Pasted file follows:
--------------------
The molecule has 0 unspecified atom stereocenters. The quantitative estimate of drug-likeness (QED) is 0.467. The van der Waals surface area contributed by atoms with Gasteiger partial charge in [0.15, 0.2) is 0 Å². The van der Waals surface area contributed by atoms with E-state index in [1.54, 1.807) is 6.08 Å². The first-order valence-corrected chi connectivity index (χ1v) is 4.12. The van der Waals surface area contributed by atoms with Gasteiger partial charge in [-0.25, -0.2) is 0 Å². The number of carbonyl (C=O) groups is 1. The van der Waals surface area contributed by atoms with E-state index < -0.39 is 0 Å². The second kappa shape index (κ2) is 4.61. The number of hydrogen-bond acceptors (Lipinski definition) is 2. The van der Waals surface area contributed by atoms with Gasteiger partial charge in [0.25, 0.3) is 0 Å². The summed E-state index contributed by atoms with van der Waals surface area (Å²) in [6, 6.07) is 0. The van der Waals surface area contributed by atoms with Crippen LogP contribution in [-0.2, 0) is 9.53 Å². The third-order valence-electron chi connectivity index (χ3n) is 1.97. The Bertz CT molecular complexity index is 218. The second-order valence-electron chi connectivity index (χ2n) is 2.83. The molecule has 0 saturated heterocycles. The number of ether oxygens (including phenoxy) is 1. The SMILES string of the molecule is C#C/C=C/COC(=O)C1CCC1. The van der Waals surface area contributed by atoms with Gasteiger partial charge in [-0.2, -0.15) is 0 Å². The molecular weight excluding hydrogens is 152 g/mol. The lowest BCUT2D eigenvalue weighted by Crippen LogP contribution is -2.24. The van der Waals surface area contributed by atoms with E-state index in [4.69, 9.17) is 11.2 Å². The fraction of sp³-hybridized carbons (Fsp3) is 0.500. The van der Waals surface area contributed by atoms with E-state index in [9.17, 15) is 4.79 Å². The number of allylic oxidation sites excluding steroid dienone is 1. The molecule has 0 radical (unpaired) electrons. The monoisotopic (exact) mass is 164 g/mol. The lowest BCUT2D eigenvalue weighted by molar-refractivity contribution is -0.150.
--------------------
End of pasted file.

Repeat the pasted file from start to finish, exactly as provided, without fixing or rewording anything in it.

The molecule has 0 unspecified atom stereocenters. The quantitative estimate of drug-likeness (QED) is 0.467. The van der Waals surface area contributed by atoms with Gasteiger partial charge in [0.15, 0.2) is 0 Å². The van der Waals surface area contributed by atoms with E-state index in [1.54, 1.807) is 6.08 Å². The first-order valence-corrected chi connectivity index (χ1v) is 4.12. The van der Waals surface area contributed by atoms with Gasteiger partial charge in [-0.25, -0.2) is 0 Å². The number of carbonyl (C=O) groups is 1. The van der Waals surface area contributed by atoms with E-state index < -0.39 is 0 Å². The second kappa shape index (κ2) is 4.61. The number of hydrogen-bond acceptors (Lipinski definition) is 2. The van der Waals surface area contributed by atoms with Gasteiger partial charge in [0.25, 0.3) is 0 Å². The summed E-state index contributed by atoms with van der Waals surface area (Å²) in [6, 6.07) is 0. The van der Waals surface area contributed by atoms with Crippen LogP contribution in [-0.2, 0) is 9.53 Å². The third-order valence-electron chi connectivity index (χ3n) is 1.97. The Bertz CT molecular complexity index is 218. The second-order valence-electron chi connectivity index (χ2n) is 2.83. The molecule has 0 saturated heterocycles. The number of ether oxygens (including phenoxy) is 1. The SMILES string of the molecule is C#C/C=C/COC(=O)C1CCC1. The van der Waals surface area contributed by atoms with Gasteiger partial charge in [-0.2, -0.15) is 0 Å². The molecular weight excluding hydrogens is 152 g/mol. The lowest BCUT2D eigenvalue weighted by Crippen LogP contribution is -2.24. The van der Waals surface area contributed by atoms with E-state index in [4.69, 9.17) is 11.2 Å². The fraction of sp³-hybridized carbons (Fsp3) is 0.500. The van der Waals surface area contributed by atoms with E-state index in [9.17, 15) is 4.79 Å². The number of allylic oxidation sites excluding steroid dienone is 1. The molecule has 0 radical (unpaired) electrons. The monoisotopic (exact) mass is 164 g/mol. The lowest BCUT2D eigenvalue weighted by molar-refractivity contribution is -0.150.